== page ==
Yinka Olatunbosun

The bright illumination of the sun settled on the beautiful garden in front of Stadtgarten concert hall in the city of Cologne, Germany that morning. “Let’s sit in the sun’’, Thomas Rees, a music and travel journalist from UK, suggested. The sun was such luxury following the biting winter that gripped the heart of Europe earlier this year. With that behind them, Rees’ suggestion was warmly received by all except the African journalist on the team who wasn’t keen on getting “fifty shades darker’’. It was the second day of the research trip with six international music journalists invited by NRW Kulture International.

It took about an hour from Hotel Esplanade in Bonn by tour bus to reach Cologne-Germany’s fourth largest city after Berlin, Hamburg and Munich. The cologne craving in this writer had been ignited long ago with numerous colourful pictures online as well as visuals of tourists on shopping spree in Cologne, written as Kln in German. Cologne was a former Roman colony, hence the name.

Multi-tasking could not be overrated in this scenario where there was a lot to capture and remember. Juggling with the pocket-sized battery loving camera and the mobile phone camera, a good distance was secured behind the group as the artist director, Stadtgarten, Reiner Michalke received his multi-racial guests. Walking past the restrooms, the lot found a basement concert space called 1997 Studio 672. This is the hot spot for nightlife entertainment where a variety of music genres are performed.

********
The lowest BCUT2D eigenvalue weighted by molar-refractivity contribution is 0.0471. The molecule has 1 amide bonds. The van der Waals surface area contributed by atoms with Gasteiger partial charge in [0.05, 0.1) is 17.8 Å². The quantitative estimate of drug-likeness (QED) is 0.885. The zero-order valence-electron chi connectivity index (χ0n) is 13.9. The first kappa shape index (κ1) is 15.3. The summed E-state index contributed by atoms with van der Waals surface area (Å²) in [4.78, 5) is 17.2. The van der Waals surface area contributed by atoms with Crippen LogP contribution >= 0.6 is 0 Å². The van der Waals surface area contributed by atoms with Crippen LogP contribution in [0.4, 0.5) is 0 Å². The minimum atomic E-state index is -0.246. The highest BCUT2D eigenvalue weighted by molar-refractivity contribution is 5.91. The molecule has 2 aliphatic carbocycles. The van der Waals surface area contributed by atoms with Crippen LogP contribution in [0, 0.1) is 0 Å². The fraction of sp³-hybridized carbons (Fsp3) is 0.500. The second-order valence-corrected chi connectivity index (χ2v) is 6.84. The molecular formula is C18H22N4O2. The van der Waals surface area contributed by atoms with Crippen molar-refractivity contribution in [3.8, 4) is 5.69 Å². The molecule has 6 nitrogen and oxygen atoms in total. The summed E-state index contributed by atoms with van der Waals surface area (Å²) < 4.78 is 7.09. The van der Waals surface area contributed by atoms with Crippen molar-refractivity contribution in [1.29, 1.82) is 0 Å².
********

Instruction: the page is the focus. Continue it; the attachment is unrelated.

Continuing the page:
As a matter of fact, the entire venue hosts 400 concerts annually. It came as no surprise that Stadtgarten, named after an association of Cologne musicians, won the Venue of the Year Award by the German government in 2016. There were a lot of visible credibility- well-positioned fire extinguishers, one exit-one entrance, a lush park furnished with tasty delicacies. With the contractual agreement signed by the State of North Rhine-Westphalia and the City of Cologne, the venue is now called European Centre for Jazz and Contemporary Music.

The lunch was a nice networking idea and a revelation of sorts. Almost every journalist on that table knew something about Nigeria. Rees has heard about Afrobeat and Lagos traffic. Josef Woodard (USA) knows very much about Nigerian musicians in the international space especially King Sunny Ade and Femi Kuti. He is curious about the new crop of musicians; hence a kept a note handy when the conversation was flowing. To make it a 2-way learning session, he advised that Django Bates should be understudied. Herbert Hopfl (Austria) has met Nigeria’s music export to Europe, Keziah Jones and had a picture of both of them “bawling’’ to show for it. Sebastian Scotney (UK)’s father worked in Ibadan and used to send postcards from there to him as a child. Scotney, now a grandpa, knows the British-Nigerian Jazz musician, Ola Onabule and other artists of Nigerian descent. Henning Bolte (Netherlands) who had been to Egypt is a jazz music festival veteran. His music repertoire was something to tap from asides the hug bottle of sparkling water at the centre table.